Archived Story

Progress 2011: Tornado Pastors

Published 8:00pm Thursday, March 10, 2011

Hero: Deb Miller

Secret identity: pastor

Base of operations: Glenville United Methodist Church, Glenville

Deb Miller, Curtis Zieske and Dan Baker reached out to members of their congregations and the community after the tornadoes hit last June. Wendy Anderson is not pictured. -- Michelle Haacke/Albert Lea Tribune

Superpowers: encouraging people to strengthen their relationship with Jesus and engaging people in meaningful worship

Kryptonite: wishing that everyone can just get along

Affiliations: husband, Bill; sons, Nathan and Ian

Origin: Miller lives in Owatonna and works at Spx in addition to serving God with the members of Glenville UMC.

The evening of the tornadoes, Miller’s co-worker from Spx called her, explaining that her boyfriend’s mother and father had been injured in the storm.

“She called as a friend, knowing I was a pastor,” said Miller.

The mother, Katherine Woodside, passed away that night. The father, Ron, remained hospitalized as he healed from sustaining 27 broken bones during the tornadoes. At the request of her friend, Miller presided at Katherine’s memorial service at the funeral home.

In addition, members of the Glenville UMC parish assisted several co-workers from Lou Rich in cleaning up and rebuilding their properties.

Hero: Curtis Zieske

Secret identity: pastor

Base of operations: Trinity Lutheran Church, Albert Lea

Superpowers: working with a lot of talented, gifted and willing servants of God

Kryptonite: none

Affiliations: wife, Sonya, and two grown children

Origin: Originally from Minnesota, Zieske spent 20 years in Washington and Oregon before moving to Colorado Springs, Colo., and then Albert Lea.

Zieske and his wife, Sonya, had been playing cards with friends when the tornado sirens went off. They raced home, closed up the house and turned on the TV. He remembers the power going out; sitting in the dark of the stairwell, talking with Sonya. He remembers a “great calm” after the storm passed.

Afterward, he hastily arranged to help a family of the parish who received heavy damage. The Sunday following the twister, Zieske and members of the congregation helped at the Wally and Sue Finks farm. He said they helped clear debris, “simple grunt work,” in hot and humid weather.

Zieske recalled feeling a couple of different emotions that day.

“It was disheartening to see cars, parades of cars, just drive by and look, and then drive away,” he said.

On the other hand, he was very impressed with how people really pulled together.

“I was really impressed with the number of people who showed up, from the parish and friends,” he said. “A lot who didn’t know each other, but shared the common task and stepped up to help.”

Hero: Dan Baker

Secret identity: pastor

Base of operations: First Lutheran Church, Albert Lea

Superpowers: “We are often welcomed into people’s lives in celebration and tragedy, so we’re ministering in many situations.”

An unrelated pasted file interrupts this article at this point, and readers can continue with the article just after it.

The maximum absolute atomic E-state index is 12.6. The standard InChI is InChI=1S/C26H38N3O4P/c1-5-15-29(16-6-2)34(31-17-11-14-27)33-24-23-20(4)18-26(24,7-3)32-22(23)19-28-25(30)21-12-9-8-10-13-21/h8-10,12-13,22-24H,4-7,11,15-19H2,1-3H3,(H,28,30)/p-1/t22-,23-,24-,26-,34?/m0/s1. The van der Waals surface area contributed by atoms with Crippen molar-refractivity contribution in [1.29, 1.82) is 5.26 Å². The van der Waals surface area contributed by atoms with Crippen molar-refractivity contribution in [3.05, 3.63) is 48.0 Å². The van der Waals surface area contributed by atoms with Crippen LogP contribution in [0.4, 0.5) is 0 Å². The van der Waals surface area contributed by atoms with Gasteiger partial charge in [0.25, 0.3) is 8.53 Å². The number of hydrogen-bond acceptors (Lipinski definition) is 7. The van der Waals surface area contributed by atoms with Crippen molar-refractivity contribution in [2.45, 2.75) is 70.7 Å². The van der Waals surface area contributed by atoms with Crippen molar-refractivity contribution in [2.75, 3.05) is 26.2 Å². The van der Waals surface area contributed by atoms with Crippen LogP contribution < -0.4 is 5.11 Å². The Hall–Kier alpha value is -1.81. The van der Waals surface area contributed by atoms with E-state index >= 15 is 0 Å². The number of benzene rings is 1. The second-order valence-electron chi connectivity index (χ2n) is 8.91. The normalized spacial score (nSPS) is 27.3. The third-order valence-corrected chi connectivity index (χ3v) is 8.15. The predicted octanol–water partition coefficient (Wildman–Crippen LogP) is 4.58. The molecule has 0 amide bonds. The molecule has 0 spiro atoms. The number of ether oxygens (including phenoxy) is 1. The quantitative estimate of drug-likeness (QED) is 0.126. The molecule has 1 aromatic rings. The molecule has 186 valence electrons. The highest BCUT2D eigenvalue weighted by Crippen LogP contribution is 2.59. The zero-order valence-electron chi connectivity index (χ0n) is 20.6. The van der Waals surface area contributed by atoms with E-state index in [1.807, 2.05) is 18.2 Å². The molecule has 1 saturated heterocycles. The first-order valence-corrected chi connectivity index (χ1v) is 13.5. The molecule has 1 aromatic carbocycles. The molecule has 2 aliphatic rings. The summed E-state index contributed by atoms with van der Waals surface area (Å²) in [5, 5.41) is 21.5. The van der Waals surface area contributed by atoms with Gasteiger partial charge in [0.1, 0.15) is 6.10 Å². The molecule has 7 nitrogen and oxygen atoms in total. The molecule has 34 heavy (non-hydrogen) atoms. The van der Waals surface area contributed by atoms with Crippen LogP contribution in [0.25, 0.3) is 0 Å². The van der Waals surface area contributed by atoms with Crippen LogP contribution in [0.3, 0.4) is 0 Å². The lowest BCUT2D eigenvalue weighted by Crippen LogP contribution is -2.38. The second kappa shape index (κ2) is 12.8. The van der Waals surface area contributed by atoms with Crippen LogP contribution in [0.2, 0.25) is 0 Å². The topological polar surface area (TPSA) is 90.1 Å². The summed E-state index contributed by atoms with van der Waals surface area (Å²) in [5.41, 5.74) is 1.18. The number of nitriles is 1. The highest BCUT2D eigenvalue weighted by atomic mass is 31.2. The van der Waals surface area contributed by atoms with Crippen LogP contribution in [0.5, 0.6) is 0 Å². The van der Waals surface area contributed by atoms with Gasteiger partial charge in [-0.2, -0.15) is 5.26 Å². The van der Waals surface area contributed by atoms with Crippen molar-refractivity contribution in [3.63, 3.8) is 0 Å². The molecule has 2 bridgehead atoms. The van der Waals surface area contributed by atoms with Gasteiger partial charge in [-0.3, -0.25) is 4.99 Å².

Kryptonite: “We feel our own human limitations — we just can’t see or talk to everyone, have all the answers to every question or be available for every situation.”

Affiliations: wife, Karina; son, Caleb; daughter, Marissa

Origin: He grew up near Frost and then served Bethlehem and Deer Creek Valley Lutheran Churches near Glenville before coming to Albert Lea.

Baker and his family were on vacation in the Wisconsin Dells when the tornadoes struck, and he learned about the disaster from a cell phone message. Although he found his house intact upon arriving home, the damage just two miles down the road really made him realize the magnitude of the storms. He began talking with the members of his parish who were affected, and last July helped organize a healing service at First Lutheran Church.

“Since then, I’ve tried to follow up with visiting and really watching the progress of rebuilding, and restarting for some,” he said. “The scars are still there. There are visible scars as well as emotional and spiritual scars still there for many.”

Hero: Wendy Anderson

Secret identity: pastor

Base of operations: Concordia Lutheran Church of Pickerel Lake, Albert Lea

Superpowers: preaching and worship, connecting to the community

Kryptonite: messy office, micromanaging

Affiliations: none

Origin: She grew up in Caribou, Maine, and then came to Albert Lea after seminary in Chicago.

Anderson headed out to connect with folks after the tornado passed through. She helped a family whose roof was taken by the twister by driving to Walmart and getting cleanup supplies.

The next day, members of her congregation set up a food collection and preparation site in a machine shed near where several homes were hit. She continued to organize meals, help crews collect debris and talk to people, as well as pray with and for them, in the days that followed.

“I was amazed as I drove around in the days following the tornado at the number of folks who came to help their neighbors — it was awesome!” she said. “We held worship as scheduled that Sunday morning following and it was good to see the support of neighbors and friends for one another — there were tears and hugs but prayers of thanksgiving as well.”